The Technology Action Plan has outlined a project to introduce wind power technologies, as Georgia has a large untapped potential for wind power. It is estimated that implementation of the TNA-recommended projects could reduce CO2 emissions by 4.5 million tonnes over a ten-year period.
Georgia is located in the Caucasus region of Eurasia at the crossroads of western Asia and eastern Europe. Since the break-up of the Soviet Union, Georgia has seen substantial social and economic progress, with agriculture and tourism as important pillars. Both sectors are highly climate-sensitive, and baseline scenarios project an acceleration in the economic costs following extreme events such as floods, landslides and droughts.
Georgia completed its TNA in 2012. The implementation of Georgia’s identified priority technologies has a potential to lead to significant reductions in GHG emissions, as well as increased resilience. Efficient wood stoves, for example, would directly benefit individual households through energy savings and contribute to the national objectives of reducing poverty and deforestation. Another example is drip irrigation, which would increase the efficiency of water use, increase agricultural outputs and decrease soil erosion.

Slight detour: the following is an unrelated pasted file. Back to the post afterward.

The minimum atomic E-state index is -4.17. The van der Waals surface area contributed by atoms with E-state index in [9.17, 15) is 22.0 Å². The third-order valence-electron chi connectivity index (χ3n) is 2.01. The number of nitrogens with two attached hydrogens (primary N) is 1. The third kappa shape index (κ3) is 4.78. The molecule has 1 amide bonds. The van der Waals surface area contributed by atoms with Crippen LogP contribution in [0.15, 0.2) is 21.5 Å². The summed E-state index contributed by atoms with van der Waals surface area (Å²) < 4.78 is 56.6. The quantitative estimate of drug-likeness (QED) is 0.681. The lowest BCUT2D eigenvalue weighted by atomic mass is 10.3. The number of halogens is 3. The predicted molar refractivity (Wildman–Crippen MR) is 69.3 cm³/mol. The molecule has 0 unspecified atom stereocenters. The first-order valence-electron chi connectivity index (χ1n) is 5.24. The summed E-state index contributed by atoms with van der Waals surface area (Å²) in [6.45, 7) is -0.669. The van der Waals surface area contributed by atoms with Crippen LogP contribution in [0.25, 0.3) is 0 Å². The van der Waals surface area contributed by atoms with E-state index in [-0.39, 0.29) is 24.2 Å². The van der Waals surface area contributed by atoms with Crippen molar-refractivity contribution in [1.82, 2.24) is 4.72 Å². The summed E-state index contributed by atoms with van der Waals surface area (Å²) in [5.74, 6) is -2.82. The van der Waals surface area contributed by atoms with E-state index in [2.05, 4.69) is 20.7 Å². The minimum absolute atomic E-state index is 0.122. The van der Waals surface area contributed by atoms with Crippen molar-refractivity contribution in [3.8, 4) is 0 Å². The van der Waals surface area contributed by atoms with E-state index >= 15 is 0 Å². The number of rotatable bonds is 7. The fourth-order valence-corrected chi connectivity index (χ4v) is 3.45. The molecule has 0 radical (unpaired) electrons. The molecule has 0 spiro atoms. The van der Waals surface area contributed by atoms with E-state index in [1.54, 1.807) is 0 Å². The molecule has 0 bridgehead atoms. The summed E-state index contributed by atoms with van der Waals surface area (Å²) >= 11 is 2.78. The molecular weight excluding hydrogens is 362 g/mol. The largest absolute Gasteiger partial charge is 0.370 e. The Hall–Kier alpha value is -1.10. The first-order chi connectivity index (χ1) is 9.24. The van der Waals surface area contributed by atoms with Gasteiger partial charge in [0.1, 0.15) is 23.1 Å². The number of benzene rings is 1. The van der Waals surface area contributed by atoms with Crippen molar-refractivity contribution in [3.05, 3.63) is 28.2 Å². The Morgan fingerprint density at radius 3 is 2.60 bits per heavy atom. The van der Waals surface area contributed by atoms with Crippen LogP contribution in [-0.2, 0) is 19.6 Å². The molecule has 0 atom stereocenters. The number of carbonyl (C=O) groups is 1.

The prioritized technologies have great potential, but several barriers are hindering their successful implementation and adoption, including a lack of success in community-level implementation and a lack of knowledge and expertise in advanced technologies. As part of the TNA process, Georgia completed Technology Action Plans for each of the priority technologies specifying activities and enabling frameworks to overcome the identified barriers and ensure successful diffusion of the technologies. The TNA highlighted investments in technical training and capacity-building as important measures that will lay the foundations for successful implementation of the chosen technologies.
Georgia’s TNA contributes to the following Sustainable Development Goals: